The 2008 Autopsy Report is a month-long look at the year in horror. An unflinching and frank examination of the genre's accomplishments, lapses, trends and random (or, rampant) stupidity in the big screen, television and direct-to-DVD world. This weekly series will sift through the detritus of the last twelve months and see what worked and what didn't, why and why not. Ultimately, the Autopsy Report will culminate in our year-end best and worst of 2008 list.
Showtime cornered the market on televised horror anthologies in 2005 with Masters of Horror. The series survived two seasons while TNT tried Nightmares and Dreamscapes on for size siphoning from the always reliable Stephen King well. Interest in small screen anthologies was stirring. This year, horror fans got NBC's Fear Itself. The thirteen episode summertime series promoted heavily in the second quarter of 2008 kicked off on June 5th to mixed reviews and ratings that could not best contender Swingtown over at rival CBS. Despite the network's suspect positive response in the trade papers boasting the show's opening performance, Fear Itself's ratings were unimpressive yet steady through its run to July 31st when it took a break after its eighth episode Skin and Bones. Then the Olympics coverage began followed by the onslaught of news-grabbing political election exposure. Fear Itself never returned and, at the time of this writing, five episodes remain produced yet missing in action. Airdates unknown.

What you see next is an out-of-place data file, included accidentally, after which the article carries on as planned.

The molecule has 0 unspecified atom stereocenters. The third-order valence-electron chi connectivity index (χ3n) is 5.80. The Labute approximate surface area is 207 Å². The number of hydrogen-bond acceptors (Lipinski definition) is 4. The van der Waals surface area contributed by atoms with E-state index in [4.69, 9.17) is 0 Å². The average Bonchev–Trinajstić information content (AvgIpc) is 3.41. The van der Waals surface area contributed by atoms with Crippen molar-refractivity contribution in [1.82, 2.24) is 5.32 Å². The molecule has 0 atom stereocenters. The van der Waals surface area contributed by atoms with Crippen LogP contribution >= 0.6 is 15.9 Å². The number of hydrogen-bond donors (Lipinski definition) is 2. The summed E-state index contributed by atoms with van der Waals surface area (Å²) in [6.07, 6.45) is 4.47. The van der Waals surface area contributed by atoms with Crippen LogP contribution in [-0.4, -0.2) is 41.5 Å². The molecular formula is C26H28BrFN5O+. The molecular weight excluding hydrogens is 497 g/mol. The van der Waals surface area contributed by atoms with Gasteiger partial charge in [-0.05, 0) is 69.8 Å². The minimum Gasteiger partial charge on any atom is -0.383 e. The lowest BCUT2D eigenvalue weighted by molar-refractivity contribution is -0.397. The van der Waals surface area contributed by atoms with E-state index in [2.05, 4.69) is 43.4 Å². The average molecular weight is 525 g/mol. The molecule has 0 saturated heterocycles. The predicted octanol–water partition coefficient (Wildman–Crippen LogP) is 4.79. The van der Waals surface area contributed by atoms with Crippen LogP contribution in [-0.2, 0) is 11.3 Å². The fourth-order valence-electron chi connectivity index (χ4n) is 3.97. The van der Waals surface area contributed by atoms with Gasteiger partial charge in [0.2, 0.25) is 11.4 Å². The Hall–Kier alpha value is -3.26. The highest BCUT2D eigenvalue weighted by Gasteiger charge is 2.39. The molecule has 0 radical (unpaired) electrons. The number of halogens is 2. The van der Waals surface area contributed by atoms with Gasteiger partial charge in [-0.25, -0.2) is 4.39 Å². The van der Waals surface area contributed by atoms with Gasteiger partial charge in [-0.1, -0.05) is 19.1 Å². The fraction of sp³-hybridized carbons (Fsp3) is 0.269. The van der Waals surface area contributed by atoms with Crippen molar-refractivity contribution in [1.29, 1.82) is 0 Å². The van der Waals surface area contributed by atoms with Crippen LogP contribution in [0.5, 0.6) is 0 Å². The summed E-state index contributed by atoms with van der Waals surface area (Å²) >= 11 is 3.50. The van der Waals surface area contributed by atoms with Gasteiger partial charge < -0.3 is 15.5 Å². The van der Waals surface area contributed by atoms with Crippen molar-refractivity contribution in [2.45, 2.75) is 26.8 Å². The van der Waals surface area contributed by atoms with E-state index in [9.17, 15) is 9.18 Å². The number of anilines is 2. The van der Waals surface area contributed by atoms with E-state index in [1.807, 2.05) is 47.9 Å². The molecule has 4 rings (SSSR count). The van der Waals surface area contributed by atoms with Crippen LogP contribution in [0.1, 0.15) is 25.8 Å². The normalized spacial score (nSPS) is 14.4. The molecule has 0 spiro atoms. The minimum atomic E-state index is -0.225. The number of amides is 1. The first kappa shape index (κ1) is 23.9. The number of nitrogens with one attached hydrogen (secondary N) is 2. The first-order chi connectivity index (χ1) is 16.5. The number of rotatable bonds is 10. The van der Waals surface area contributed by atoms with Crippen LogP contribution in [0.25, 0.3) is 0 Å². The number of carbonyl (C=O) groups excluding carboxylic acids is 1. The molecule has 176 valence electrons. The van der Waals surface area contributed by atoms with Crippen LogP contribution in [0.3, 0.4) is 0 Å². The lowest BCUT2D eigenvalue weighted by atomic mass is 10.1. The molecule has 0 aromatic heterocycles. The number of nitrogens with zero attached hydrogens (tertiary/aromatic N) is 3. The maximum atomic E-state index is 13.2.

Dear Warner Bros.,
Happy Halloween. I hope you've got a cool costume picked out for today. The hip guise to wear seems to be the Joker this year. Purple suit Joker. Nurse Joker. Cop Joker. Guess we got you to thank for that. But that seems like the obvious route if that's what you went as, so on second thought, find something else. It's too early for anything from Watchmen. Iron Man, perhaps?
Look, the reason I'm writing is because you have a good film on your hands. A great film in fact. It's called Trick r' Treat. Maybe you've heard of it? I know, I know...that was sarcasm, but you're acting like the movie doesn't exist.
Traveling works up my appetite. And being on a film set satiates that hunger in the most expedient way possible. Shadowing the set of Clive Barker's Dread is no different. The food is everywhere, but because this is England, the choices are different. Instead of cookies, you get "biscuits." Tea is the norm over coffee and the breakfast sausage is incredible. Day two of my set visit began with two servings of eggs, bacon, sausage and toast. I couldn't help it...
Hello from England. Yes, ENGLAND. I knew someday I'd say that, but not this soon. And certainly not on such short notice. It was around last week that I got the call from one of Clive Barker's producers inviting me to fly out to visit the set of Anthony DiBlasi's Dread. I wasn't going to say no to the opportunity.